Revolutionaries of Sex

New Book Chronicles Revolution in a Pill

FIRED BY HARVARD: Montecito millionaire Katharine McCormick helped bankroll the creation of “the pill”, and although I never met McCormick, I once interviewed her fellow revolutionary Dr. Gregory Pincus.

Although detractors saw him as some kind of mad scientist back in the 1930s, the physician I sat down with in the 1960s was soft-spoken and neatly dressed in coat and tie.

But during his pre-pill days of the 1930s, studying the reproduction systems of lab rabbits, Dr. Pincus was ridiculed in the press. Nervous officials at Harvard fired him.

Tinkering with the ovaries of Mother Nature’s creatures, much less those of human females, was taboo. Birth control itself was illegal in many states.

Barney Brantingham

Although the New York Times then falsely portrayed Pincus as a sinister scientist trying to grow babies in bottles, “the Times was prescient in at least one respect, explaining that his technology might eventually emancipate women from the demands of childbirth [and] separate love from reproduction …” according to the new book by Jonathan Eig, The Birth of the pill: How Four Crusaders Reinvented Sex and Launched a Revolution (W.W. Norton & Co.).

Young women of the 21st century can hardly imagine what it was like before the pill came into the world in 1958, wearing the brand-name disguise Enovid and marketed by Searle pharmaceutical as a method of regulating the menstrual cycle, not as a means of birth control.

That was a hush-hush subject in respectable homes, even on the groundbreaking eve of president-to-be John F. Kennedy’s New Frontier and the promise of a brave new world.

After all, “in 1958 seventeen states still had laws banning the sale, distribution or advertisement of contraception,” author Eig points out.

In Kennedy’s Massachusetts, where much of the pill work was done, it was still a felony, believe it or not, to “exhibit, sell, prescribe, provide or give out information” about contraceptives, Eig said.

Finally, years of research and human trial tests in Puerto Rico produced the miracle drug, thanks to McCormick’s money, Dr. Pincus’s perseverance, and crusading by the third revolutionary, fiery birth-control pioneer Margaret Sanger.

But Searle needed a pitchman, someone to convince the world. He turned out to be the fourth person referred to in the title: Dr. John Rock of Boston. He was perfect. “He was Catholic; he was tall, silver-haired and handsome and he was no one’s idea of a flamethrower,” Eig writes.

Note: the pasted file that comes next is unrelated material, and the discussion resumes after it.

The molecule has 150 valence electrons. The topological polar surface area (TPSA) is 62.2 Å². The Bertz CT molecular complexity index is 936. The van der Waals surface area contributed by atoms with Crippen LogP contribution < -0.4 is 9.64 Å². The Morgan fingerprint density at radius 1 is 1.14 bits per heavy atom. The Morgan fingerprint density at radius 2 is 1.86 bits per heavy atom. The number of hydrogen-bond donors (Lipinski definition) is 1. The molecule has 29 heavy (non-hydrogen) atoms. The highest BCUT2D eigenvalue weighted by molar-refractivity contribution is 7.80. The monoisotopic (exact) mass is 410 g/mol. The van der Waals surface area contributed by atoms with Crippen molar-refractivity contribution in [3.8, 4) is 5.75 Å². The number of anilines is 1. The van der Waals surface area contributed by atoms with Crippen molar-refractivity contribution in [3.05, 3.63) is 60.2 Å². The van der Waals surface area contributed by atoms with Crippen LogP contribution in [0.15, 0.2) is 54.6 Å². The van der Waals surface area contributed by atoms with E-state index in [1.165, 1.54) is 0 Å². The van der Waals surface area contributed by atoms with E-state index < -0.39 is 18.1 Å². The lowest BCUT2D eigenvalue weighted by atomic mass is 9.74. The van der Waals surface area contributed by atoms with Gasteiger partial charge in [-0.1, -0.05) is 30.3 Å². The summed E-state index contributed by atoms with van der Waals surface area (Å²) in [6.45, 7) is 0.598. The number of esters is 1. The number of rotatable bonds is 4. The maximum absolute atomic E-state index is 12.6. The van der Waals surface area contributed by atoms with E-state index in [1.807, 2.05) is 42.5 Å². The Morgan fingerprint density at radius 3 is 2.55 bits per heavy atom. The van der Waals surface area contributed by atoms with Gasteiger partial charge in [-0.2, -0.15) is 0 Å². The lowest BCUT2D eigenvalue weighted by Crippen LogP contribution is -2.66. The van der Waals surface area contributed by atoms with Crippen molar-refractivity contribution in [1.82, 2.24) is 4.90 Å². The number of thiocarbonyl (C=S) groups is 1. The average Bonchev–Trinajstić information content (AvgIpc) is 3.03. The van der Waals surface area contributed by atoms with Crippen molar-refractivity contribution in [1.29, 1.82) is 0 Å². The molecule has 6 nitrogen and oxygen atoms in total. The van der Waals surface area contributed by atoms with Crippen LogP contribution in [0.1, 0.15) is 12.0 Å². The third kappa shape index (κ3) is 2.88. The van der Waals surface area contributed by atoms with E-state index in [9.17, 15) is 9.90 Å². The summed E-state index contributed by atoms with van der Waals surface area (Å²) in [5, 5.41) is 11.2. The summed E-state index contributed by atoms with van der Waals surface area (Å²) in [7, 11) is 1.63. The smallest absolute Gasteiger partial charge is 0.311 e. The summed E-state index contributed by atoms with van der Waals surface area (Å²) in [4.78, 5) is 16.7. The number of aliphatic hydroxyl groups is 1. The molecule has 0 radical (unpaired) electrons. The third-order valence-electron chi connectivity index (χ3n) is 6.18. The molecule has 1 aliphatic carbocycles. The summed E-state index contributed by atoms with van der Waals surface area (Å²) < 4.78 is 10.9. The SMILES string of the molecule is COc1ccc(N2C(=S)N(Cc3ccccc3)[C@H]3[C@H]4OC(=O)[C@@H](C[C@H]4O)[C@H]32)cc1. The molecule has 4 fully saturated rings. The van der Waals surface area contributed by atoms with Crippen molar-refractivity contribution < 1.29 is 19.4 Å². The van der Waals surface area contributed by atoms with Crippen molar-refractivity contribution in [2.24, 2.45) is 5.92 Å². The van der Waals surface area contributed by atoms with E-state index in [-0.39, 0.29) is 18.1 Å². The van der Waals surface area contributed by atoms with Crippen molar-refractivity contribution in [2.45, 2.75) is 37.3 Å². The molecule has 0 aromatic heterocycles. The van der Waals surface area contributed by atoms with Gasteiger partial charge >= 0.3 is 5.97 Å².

“He believed in Enovid. He believed in the birth control pill. He believed it was safe. He believed it would be a great boon for women and a boon to marriage.” He was married with children and grandchildren and possessed a fine reputation in the medical world. Searle hired him to write a brochure for doctors. He called it “family planning” rather than birth control.

But would the strict Food and Drug Administration approve Enovid? In 1959, the Enovid application wound up on the desk of an FDA part-timer, ob/gyn physician Pasquale DeFelice, a Catholic and on his way to becoming the father of 10 children.

The future of the pill was in his hands. Months passed. It had been 10 years since Pincus and Sanger met in a Manhattan Park Avenue apartment on a cold winter night to discuss whether such a pill could be developed. “Do you think that it would be possible …” she began.

“I think so,” he replied.

“Well,” she said, “then start right away.” He did.

On May 9, 1960, the New York Times blazed out the headline: “U.S. Approves Pill for Birth Control.” The Revolution had begun.

McCormick was 84, and Sanger was 80, ill and showing signs of senile dementia. “Without Sanger to push them, Planned Parenthood did not embrace the pill right away,” Eig writes.

But one day, Katharine McCormick walked into a Santa Barbara drugstore and handed the pharmacist a prescription for Enovid, for a friend.

“She had waited many years and spent great sums of money in the hope that such a simple transaction might be possible, and that day had come.”

In my interview with Dr. Pincus, I noted that drug companies were on the road to making untold millions from his pioneering work. Had he made any money from it?

No, he replied. Not a penny. He had declined to patent the miracle in a bottle. Pincus died on August 22, 1967. His tombstone reads: “A Great and Kindly Man.”


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